OPS and other conservation and animal protection groups commend the Department of Commerce’s decision to prohibit Mystic Aquarium from breeding five captive-born beluga whales from Canada as part of a recently-issued import permit. The permit also precludes Mystic from training the whales for performance.
The Connecticut aquarium applied for a permit last year to import the belugas from Marineland, a marine theme park in Niagara Falls, Canada, for the purpose of scientific research. Among other research projects, Mystic proposed behavioral and reproduction studies, including breeding and research on pregnant females and their progeny, raising concerns that the real purpose of the import was to perpetuate the captive beluga population for public display in the United States.
Under a partnership between Mystic and Georgia aquariums, three of the whales could eventually be transferred to Atlanta. The permit conditions clarify that the National Marine Fisheries Service (NMFS) must approve any decision to transfer the animals.
In issuing the permit, NMFS authorized seven of Mystic’s eight research projects; it did not authorize the study related to reproduction. The permit conditions prohibit the aquariums from breeding the whales, using them in public interactive programs (such as photo opportunities), or training them for performance.
The permit restrictions come after OPS and a group of animal and environmental protection organizations submitted comments in December opposing the permit, outlining substantive legal and policy objections under the Marine Mammal Protection Act (MMPA). We urged the inclusion of the no-breeding and no-performance clauses in a permit if one was issued, as well as the clarification that NMFS — not the permit holder —should make any decisions regarding the disposition of these whales.
NMFS’s decision is indicative of a broader global movement in recent years to end the unsustainable and inhumane trade and public display of whales and dolphins. The 2013 documentary Blackfish had an enormous impact on the public’s view of captive orcas. That same year, NMFS denied a request by Georgia Aquarium to import 18 wild-caught Russian belugas for public display. In 2016, SeaWorld ended orca breeding at its parks, and, last year, Canada passed a law to phase out the keeping of cetaceans in captivity in the country. And more recently, nearly 100 belugas and orcas were captured in the Russian Far East and held at the notorious ‘whale jail’ until public outcry forced their release.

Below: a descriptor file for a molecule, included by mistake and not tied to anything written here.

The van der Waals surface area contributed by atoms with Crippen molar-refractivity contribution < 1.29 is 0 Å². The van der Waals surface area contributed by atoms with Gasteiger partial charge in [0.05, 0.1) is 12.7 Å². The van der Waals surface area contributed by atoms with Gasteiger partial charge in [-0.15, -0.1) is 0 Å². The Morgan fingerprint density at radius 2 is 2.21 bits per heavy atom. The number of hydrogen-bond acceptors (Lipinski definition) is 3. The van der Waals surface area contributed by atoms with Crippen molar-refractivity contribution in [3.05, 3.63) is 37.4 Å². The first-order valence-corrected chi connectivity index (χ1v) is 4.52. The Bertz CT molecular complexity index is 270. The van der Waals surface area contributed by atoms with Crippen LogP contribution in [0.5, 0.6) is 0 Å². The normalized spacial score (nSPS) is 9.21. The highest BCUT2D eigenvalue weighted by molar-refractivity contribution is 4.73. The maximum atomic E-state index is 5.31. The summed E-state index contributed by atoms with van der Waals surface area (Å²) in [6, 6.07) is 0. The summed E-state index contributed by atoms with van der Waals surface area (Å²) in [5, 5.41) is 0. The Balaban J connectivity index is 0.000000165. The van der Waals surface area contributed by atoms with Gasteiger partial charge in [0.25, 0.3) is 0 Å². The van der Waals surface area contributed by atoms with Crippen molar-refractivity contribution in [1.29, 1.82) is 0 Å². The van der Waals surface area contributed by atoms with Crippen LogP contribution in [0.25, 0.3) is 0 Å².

This latest decision marks another step on the path to phasing out cetacean captivity — an industry built upon immense animal suffering and the fracturing of family groups and populations in the wild. Preventing the breeding and international trade in whales and dolphins for public display are first steps towards ending this cruel industry.
Before Mystic can import the belugas, the facility must provide NMFS with a detailed contraception plan to prevent breeding, and Canada must issue a permit to export the whales from Marineland.
Canada is currently developing regulatory procedures for issuing export permits for captive cetaceans under its new law and is calling for public submissions; animal advocates support strong and clear requirements in such permits to prohibit breeding and performance. Many countries do not have comparable laws to the MMPA, and Canada must ensure any captive cetaceans exported from the country continue to be covered by Canada’s powerful legislative protections.
OPS opposes the captivity of whales and dolphins which feeds the devastating lifecycle of supply and demand. Whales and dolphins continue to be captured from the wild, transported between aquaria over long distances, and confined to a stressful and abbreviated life in captivity. The brutal dolphin drive hunts in Japan remain a primary source of dolphins for marine parks worldwide.